If you want to store binary data like images and html files directly in your MySQL database, this column is for you!

I will show how you can store the data via the HTML forms "File" feature in your database and how you can access and use this data in your web project.

If you have read the article "PHP, MySQL and Images" by William Samplonius here on phpbuilder.com, this might be interesting for you as William stores the binary data somewhere on your hard disk (using a shell command), instead of storing the image directly in the Sql-Database.

Overview:

    * Create a new database on your SQL Server
    * A sample php3 script you can use to store data in your database
    * A sample php3 script with which you can access the stored data

Create a new database on your SQL Server

First of all, you have to create a new database on your SQL server in which your script will store the binary data.

For my example I use the following structure. To create this database, you have to do the following steps:

    * login to the MySQL monitor
    * enter the command "create database binary_data;"
    * enter the command "use binary_data;"
    * copy and paste the following instructions (the table structure) to the monitor
    * the database table should be created

CREATE TABLE binary_data (
id INT(4) NOT NULL AUTO_INCREMENT PRIMARY KEY,
description CHAR(50),
bin_data LONGBLOB,
filename CHAR(50),
filesize CHAR(50),
filetype CHAR(50)
);

A sample php3 script you can use to store data in your database

With the php script store.php3 you can transfer files via a html form interface into the created database.

store.php3

<?php

// store.php3 - by Florian Dittmer <dittmer@gmx.net>
// Example php script to demonstrate the storing of binary files into
// a SQL database. More information can be found at http://www.phpbuilder.com/
?>

<html>
<head><title>Store binary data into SQL Database</title></head>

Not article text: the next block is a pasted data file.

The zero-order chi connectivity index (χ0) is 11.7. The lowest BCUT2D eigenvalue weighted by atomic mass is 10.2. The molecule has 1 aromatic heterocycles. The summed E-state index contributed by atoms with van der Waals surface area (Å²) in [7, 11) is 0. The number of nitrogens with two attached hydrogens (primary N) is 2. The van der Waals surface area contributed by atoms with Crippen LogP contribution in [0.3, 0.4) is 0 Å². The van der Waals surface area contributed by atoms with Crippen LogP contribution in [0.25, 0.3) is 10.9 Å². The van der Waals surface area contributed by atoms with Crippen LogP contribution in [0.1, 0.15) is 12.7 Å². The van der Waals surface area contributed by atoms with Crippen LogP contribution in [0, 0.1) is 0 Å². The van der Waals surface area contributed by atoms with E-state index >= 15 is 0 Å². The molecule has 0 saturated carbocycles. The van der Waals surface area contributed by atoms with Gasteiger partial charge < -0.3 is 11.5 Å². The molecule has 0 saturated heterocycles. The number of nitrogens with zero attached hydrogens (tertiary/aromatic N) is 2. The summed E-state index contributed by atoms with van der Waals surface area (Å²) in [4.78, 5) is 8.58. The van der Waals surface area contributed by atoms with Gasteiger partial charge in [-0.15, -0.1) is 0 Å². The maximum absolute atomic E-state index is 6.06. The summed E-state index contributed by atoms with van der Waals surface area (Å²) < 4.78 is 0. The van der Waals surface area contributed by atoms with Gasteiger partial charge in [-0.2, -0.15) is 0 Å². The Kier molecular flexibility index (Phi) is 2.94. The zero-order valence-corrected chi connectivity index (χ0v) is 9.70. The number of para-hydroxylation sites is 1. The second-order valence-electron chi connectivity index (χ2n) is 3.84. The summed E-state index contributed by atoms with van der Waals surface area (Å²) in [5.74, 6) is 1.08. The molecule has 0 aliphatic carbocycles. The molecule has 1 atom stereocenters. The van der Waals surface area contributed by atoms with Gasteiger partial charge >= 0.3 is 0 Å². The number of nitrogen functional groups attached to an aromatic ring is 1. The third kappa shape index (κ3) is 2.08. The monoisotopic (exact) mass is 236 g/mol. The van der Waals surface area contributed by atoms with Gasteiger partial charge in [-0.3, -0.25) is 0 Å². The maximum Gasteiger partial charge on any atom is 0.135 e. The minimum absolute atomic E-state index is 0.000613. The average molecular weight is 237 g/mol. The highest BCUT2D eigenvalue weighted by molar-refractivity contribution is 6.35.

<body>

<?php
// code that will be executed if the form has been submitted:

if ($submit) {

    // connect to the database
    // (you may have to adjust the hostname,username or password)

    MYSQL_CONNECT("localhost","root","password");
    mysql_select_db("binary_data");

    $data = addslashes(fread(fopen($form_data, "r"), filesize($form_data)));

    $result=MYSQL_QUERY("INSERT INTO binary_data (description,bin_data,filename,filesize,filetype) ".
        "VALUES ('$form_description','$data','$form_data_name','$form_data_size','$form_data_type')");

    $id= mysql_insert_id();
    print "<p>This file has the following Database ID: <b>$id</b>";

    MYSQL_CLOSE();

} else {

    // else show the form to submit new data:
?>

    <form method="post" action="<?php echo $PHP_SELF; ?>" enctype="multipart/form-data">
    File Description:<br>
    <input type="text" name="form_description"  size="40">
    <input type="hidden" name="MAX_FILE_SIZE" value="1000000">
    <br>File to upload/store in database:<br>
    <input type="file" name="form_data"  size="40">
    <p><input type="submit" name="submit" value="submit">
    </form>

<?php

}

?>

</body>
</html>

So if you execute this script, you will see a simple html form. Use the "browse" button to select a file (for example: an image) and press the "submit" button.